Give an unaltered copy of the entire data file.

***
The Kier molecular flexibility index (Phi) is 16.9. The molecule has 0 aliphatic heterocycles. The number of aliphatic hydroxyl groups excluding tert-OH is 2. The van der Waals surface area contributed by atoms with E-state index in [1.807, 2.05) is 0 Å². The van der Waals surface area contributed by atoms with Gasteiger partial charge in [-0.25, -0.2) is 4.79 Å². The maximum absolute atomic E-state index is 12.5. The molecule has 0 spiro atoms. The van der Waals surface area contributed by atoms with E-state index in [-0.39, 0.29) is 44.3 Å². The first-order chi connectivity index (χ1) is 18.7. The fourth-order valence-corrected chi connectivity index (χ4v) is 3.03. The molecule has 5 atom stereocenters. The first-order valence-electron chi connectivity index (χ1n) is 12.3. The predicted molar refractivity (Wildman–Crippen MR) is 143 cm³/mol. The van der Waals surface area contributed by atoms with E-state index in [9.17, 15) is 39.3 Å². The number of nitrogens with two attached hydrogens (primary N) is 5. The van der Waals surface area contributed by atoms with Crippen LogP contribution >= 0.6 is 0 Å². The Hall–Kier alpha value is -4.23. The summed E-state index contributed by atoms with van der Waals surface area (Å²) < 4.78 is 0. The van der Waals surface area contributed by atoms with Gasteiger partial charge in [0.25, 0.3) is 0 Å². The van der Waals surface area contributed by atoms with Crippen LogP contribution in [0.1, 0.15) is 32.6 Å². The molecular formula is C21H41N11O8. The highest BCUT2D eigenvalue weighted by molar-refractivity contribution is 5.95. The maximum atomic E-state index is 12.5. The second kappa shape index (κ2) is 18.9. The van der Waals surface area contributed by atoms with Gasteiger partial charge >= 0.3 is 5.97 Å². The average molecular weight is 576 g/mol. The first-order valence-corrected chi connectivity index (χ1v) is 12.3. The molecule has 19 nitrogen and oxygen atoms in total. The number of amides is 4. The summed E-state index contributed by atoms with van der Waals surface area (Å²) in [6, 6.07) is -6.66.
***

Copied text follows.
The Kier molecular flexibility index (Phi) is 16.9. The molecule has 0 aliphatic heterocycles. The number of aliphatic hydroxyl groups excluding tert-OH is 2. The van der Waals surface area contributed by atoms with E-state index in [1.807, 2.05) is 0 Å². The van der Waals surface area contributed by atoms with Gasteiger partial charge in [-0.25, -0.2) is 4.79 Å². The maximum absolute atomic E-state index is 12.5. The molecule has 0 spiro atoms. The van der Waals surface area contributed by atoms with E-state index in [-0.39, 0.29) is 44.3 Å². The first-order chi connectivity index (χ1) is 18.7. The fourth-order valence-corrected chi connectivity index (χ4v) is 3.03. The molecule has 5 atom stereocenters. The first-order valence-electron chi connectivity index (χ1n) is 12.3. The predicted molar refractivity (Wildman–Crippen MR) is 143 cm³/mol. The van der Waals surface area contributed by atoms with E-state index in [9.17, 15) is 39.3 Å². The number of nitrogens with two attached hydrogens (primary N) is 5. The van der Waals surface area contributed by atoms with Crippen LogP contribution >= 0.6 is 0 Å². The Hall–Kier alpha value is -4.23. The summed E-state index contributed by atoms with van der Waals surface area (Å²) < 4.78 is 0. The van der Waals surface area contributed by atoms with Gasteiger partial charge in [0.25, 0.3) is 0 Å². The van der Waals surface area contributed by atoms with Crippen LogP contribution in [0.1, 0.15) is 32.6 Å². The molecular formula is C21H41N11O8. The highest BCUT2D eigenvalue weighted by molar-refractivity contribution is 5.95. The maximum atomic E-state index is 12.5. The second kappa shape index (κ2) is 18.9. The van der Waals surface area contributed by atoms with Gasteiger partial charge >= 0.3 is 5.97 Å². The average molecular weight is 576 g/mol. The first-order valence-corrected chi connectivity index (χ1v) is 12.3. The molecule has 19 nitrogen and oxygen atoms in total. The number of amides is 4. The summed E-state index contributed by atoms with van der Waals surface area (Å²) in [6, 6.07) is -6.66.